Every time you login the application starts and shows its UI. How would you normally look for options in a windows app; probably [Options], or [Tools][Options], or [File][Options]. No, you need to click on [View][Autostart][No Autostart], what does the [View] menu have to do with [Autostart]?

And in case you were wondering, no, disabling autostart does not disable the splashcreen.


So what is it that made me mad enough to write this post?

I received an email that a new version was released, and the software offers a built in check for update mechanism by clicking [Help][Search for Updates]:

How big is that update? 23.792 kByte, really, 24 kilobyte, or what is a lowercase k in kByte? Or is that really 23,729 KB as in 24 megabyte?

Downloaded the update, now let’s apply it:

And then the Windows Program Compatibility Assistant pops up:


I contacted support, got an email that said no other users had reported this problem, and they asked if I am an admin on the system, but before I could respond, I got another email that said they reproduced the problem, and that I should download and install the update from the website.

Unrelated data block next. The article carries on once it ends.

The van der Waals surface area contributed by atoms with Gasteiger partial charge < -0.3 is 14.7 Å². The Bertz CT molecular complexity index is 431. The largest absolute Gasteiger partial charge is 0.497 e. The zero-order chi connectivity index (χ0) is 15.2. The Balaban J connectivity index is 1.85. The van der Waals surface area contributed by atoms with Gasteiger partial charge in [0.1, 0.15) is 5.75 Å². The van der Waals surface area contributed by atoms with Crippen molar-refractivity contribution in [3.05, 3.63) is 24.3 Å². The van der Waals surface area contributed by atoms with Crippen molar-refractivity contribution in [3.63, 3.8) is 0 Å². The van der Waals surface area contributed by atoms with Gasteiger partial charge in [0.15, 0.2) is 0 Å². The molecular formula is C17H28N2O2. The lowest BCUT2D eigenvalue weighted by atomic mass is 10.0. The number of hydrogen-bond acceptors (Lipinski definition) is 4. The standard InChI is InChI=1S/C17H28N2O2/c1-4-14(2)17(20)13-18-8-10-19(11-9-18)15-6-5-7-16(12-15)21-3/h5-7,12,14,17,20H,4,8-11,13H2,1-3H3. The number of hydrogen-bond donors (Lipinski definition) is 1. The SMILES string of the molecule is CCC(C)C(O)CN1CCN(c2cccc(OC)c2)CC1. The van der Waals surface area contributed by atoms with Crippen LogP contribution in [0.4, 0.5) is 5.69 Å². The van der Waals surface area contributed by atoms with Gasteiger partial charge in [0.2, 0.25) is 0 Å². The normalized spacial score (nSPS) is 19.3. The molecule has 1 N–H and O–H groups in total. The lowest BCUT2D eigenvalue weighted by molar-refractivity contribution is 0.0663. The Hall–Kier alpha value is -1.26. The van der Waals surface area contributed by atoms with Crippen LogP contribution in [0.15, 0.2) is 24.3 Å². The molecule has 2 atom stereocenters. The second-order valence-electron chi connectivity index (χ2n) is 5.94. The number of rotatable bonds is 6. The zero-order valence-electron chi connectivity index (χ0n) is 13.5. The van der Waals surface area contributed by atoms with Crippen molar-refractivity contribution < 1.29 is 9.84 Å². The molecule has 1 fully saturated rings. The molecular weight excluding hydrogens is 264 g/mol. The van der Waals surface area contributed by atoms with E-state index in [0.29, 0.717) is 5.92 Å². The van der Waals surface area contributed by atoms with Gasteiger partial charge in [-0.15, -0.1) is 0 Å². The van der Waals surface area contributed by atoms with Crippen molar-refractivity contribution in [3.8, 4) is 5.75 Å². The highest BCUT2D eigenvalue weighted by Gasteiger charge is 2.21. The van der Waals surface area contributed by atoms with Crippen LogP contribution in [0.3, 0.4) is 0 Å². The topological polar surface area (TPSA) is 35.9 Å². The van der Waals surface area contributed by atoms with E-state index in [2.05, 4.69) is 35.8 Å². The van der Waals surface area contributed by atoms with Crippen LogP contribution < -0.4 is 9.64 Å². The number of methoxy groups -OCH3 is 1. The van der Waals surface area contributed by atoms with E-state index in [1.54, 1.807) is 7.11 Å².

Let’s download the update directly, and install it:

And then the Windows Program Compatibility Assistant pops up:


You may think it is a problem with my system, I repeated the same steps on a second system, that is how I captured the screenshots, and I ran Microsoft Process Monitor to record what is happening.


As a developer, that is familiar with writing Windows 7 compatible software, I know what is going on here.

The NCP software installs:
Three startup items: NcpBudgetGui, NcpPopup, NcpRsuGui
Three services: ncpclcfg, ncprwsnt, NcpSec
Two drivers: ncpfilt, ncplelhp


The NCP UI process is called NCPMON.exe, and is launched by explorer, runs non-elevated, at medium IL. It is the NCPMON.exe process that downloads and executes the update.

From the procmon log I can see that NCPMON.exe called CreateProcess() to launch the installer:
Date & Time:    7/21/2010 10:01:12 AM
Event Class:    Process
Operation:    Process Create
Result:    SUCCESS
Path:    C:\Users\Pieter Viljoen\AppData\Local\Temp\NCP_EntryCl_Win32_923_17.exe
TID:    6952
Duration:    0.0000000
PID:    6856
Command line:    "C:\Users\Pieter Viljoen\AppData\Local\Temp\NCP_EntryCl_Win32_923_17.exe"